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Joint Return (H1&F1) - My Experience

发信人: aerostar (Piggy), 信区: TAX
标  题: Joint Return (H1&F1) - My Experience
发信站: Unknown Space - 未名空间 (Wed Apr  7 11:38:39 2004) WWW-POST

It is still possible to file joint return and claim the US-China Tax Treaty
Benefits (whether it's the $5000 for wages or total amount of fellowship).  I
did it last year and had no trouble getting refund.  I am doing it this year
too.

Here's what to do.  (This is what I got from Tax filing specialist of our
International Students and Scholars Services)

Tax Treaty Claim for Resident Alien Filing the 1040 for 2002

The treaty-exempt income is first included in the wages, tips, salaries, etc.
but then taken out as a negative adjustment (in parenthesis) on line 21 as
"other income."  Note, "See attached 8833" on the line next to the "other
income" description.  On the attached 8833 the taxpayer should check the box
to indicate a U.S. citizen or resident, then supply the appropriate treaty
info in box 1 (including the treaty article, saving clause and exception to
the saving clause citations).  The narrative section will allow for specific
details - brief immigration history, substantiation of the continued treaty
claim, etc.   The return and attachments should be sent to the IRS'
Philadelphia Service Center, regardless of where the 1040 instructions say,
because Philadelphia is the center best-equipped to handle international
issues.

On the Form 8833, (you can download from http://www.irs.gov) use the following
information to complete the form

· The taxpayer is disclosing a treaty-based return position… [X]
· The taxpayer is a dual-resident taxpayer and is… [   ]

Check this box if the taxpayer is a U.S. citizen or resident… [X]

1a.  list the treaty country
1b. list the specific treaty article.   And with PR China, you should also
list the protocol, so the line for Teachers/Researchers would read, “Article
19 and Paragraph 2 of the 4/30/84 protocol” and for students would read,
“Article 20 and Paragraph 2 of the 4/30/1984 protocol.”
2. IRC 61; 871(b)
3. N/A
4. N/A

Line 5 will need to be modified to suit each individual who completes the form
according to their immigration status, date of entry, and country of tax
residency.   DO NOT copy and paste this information verbatim.  The examples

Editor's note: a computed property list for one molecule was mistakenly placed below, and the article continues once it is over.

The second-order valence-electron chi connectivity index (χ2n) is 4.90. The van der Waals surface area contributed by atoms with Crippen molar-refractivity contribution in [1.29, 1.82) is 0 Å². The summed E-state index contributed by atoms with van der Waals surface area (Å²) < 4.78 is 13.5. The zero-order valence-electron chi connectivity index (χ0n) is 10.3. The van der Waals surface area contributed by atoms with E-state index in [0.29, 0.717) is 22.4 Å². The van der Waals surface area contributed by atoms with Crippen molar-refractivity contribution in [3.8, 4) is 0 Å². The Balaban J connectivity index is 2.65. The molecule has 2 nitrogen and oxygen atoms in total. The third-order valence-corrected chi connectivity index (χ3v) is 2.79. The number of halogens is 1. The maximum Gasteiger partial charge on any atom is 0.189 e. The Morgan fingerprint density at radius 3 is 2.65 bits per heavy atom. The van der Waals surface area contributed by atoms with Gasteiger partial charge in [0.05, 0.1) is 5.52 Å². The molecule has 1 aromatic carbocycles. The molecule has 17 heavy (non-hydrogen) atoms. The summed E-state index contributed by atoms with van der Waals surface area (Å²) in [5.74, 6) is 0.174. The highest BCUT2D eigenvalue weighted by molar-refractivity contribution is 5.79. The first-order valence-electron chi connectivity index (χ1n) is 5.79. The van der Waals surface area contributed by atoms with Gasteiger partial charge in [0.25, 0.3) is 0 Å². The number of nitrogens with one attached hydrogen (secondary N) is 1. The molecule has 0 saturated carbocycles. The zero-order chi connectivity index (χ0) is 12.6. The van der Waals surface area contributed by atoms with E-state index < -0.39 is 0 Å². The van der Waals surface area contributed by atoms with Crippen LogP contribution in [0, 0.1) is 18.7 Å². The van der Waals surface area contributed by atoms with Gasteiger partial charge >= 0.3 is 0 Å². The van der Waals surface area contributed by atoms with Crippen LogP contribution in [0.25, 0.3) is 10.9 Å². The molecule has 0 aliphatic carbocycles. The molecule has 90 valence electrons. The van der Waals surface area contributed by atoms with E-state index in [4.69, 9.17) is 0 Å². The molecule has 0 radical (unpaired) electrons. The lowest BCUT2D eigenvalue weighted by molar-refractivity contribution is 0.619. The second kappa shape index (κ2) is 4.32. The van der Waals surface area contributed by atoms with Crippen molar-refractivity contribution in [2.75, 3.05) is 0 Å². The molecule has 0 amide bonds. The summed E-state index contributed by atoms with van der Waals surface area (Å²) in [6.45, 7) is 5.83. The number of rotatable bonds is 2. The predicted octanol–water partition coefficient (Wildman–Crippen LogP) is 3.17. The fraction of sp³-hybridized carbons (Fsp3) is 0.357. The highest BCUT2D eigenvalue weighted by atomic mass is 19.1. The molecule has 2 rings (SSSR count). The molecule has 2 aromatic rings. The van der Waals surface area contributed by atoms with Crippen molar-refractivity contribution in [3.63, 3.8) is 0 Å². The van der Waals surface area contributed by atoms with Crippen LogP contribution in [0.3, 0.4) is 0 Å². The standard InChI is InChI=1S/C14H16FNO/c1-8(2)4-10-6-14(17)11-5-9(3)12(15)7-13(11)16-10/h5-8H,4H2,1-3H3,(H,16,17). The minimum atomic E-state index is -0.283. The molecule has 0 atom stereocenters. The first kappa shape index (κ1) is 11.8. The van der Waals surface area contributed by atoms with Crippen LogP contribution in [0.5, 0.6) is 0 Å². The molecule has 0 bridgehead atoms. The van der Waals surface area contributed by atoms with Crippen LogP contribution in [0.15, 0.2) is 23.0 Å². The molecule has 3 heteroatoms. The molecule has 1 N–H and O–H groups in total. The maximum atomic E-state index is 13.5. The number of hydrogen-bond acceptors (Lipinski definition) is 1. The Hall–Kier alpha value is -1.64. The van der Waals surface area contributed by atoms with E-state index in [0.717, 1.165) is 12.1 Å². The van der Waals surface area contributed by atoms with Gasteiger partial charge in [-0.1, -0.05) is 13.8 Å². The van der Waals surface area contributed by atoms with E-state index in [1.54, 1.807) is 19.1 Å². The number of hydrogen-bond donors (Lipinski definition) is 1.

below are from wording created when needed for the MU campus VITA site.  If
you don’t find your country information or immigration circumstances
reproduced below, you will need to research for yourselves the treaty articles
and benefit information.

Each page is for a different country or different immigration status
circumstances.

The verbiage originally came from the IRS, so references to “visa status”
and “on an __ visa” were deliberately left in so as not to confuse the IRS
reviewers who will receive this information on the return.


CHINA STUDENT


1. a. Treaty country: China
b. article:  20(c)

1. Taxpayer is a citizen of China.  He entered the USA on ______ in F-1 status
and has remained in F-1 status continuously since then.  Under the residency
rules of IRS 7701(b) the taxpayer passed the substantial presence test in
20___ and his residency starting date was January 1, 20___.  This means that
for 2002, the taxpayer is a resident alien and is filing form 1040 for 2002 as
a resident alien.

Article 20(c) of the USA-China income tax treaty allows an exclusion of
$5,000 of student wages from gross income for a five-year period commencing on
the student’s date of arrival in the USA.  Paragraph 2 if the 4-30-84
Protocol of the USA-China income tax treaty contains the “saving clause” of
the treaty, which normally acts to nullify the tax treaty’s benefits once a
resident of China has become a resident of the USA.  However, paragraph (2) of
the Protocol also specifies exceptions to the saving clause, among which is
article 20(c) on students.  This means that, even though the taxpayer has
become a resident alien under the substantial presence test of IRS 7701(b), he
may still claim the benefit of article 20(c) of the USA-China income tax
treaty.  The taxpayer has elected to do this and is claiming an exclusion from
gross income for 2002 of $5,000 in wages as allowed by article 20(c) of the
USA-China income tax treaty.














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